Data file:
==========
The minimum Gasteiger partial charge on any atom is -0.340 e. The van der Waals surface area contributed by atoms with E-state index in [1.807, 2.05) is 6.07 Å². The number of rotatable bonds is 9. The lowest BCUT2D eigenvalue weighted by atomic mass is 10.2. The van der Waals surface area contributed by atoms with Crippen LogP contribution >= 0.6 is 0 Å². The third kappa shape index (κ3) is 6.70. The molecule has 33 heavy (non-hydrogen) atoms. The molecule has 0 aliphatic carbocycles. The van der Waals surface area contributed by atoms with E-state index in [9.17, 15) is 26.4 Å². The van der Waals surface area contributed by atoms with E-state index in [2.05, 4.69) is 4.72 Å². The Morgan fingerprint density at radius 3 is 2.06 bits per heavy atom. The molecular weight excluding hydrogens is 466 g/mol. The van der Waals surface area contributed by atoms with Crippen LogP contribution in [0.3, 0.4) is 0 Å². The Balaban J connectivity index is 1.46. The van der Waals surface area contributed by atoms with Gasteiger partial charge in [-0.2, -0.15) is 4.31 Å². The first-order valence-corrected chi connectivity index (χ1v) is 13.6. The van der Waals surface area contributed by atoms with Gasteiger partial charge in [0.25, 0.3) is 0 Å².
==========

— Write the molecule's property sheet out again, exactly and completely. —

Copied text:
The minimum Gasteiger partial charge on any atom is -0.340 e. The van der Waals surface area contributed by atoms with E-state index in [1.807, 2.05) is 6.07 Å². The number of rotatable bonds is 9. The lowest BCUT2D eigenvalue weighted by atomic mass is 10.2. The van der Waals surface area contributed by atoms with Crippen LogP contribution >= 0.6 is 0 Å². The third kappa shape index (κ3) is 6.70. The molecule has 33 heavy (non-hydrogen) atoms. The molecule has 0 aliphatic carbocycles. The van der Waals surface area contributed by atoms with E-state index in [9.17, 15) is 26.4 Å². The van der Waals surface area contributed by atoms with E-state index in [2.05, 4.69) is 4.72 Å². The Morgan fingerprint density at radius 3 is 2.06 bits per heavy atom. The molecular weight excluding hydrogens is 466 g/mol. The van der Waals surface area contributed by atoms with Crippen LogP contribution in [0.3, 0.4) is 0 Å². The Balaban J connectivity index is 1.46. The van der Waals surface area contributed by atoms with Gasteiger partial charge in [-0.2, -0.15) is 4.31 Å². The first-order valence-corrected chi connectivity index (χ1v) is 13.6. The van der Waals surface area contributed by atoms with Gasteiger partial charge in [0.25, 0.3) is 0 Å².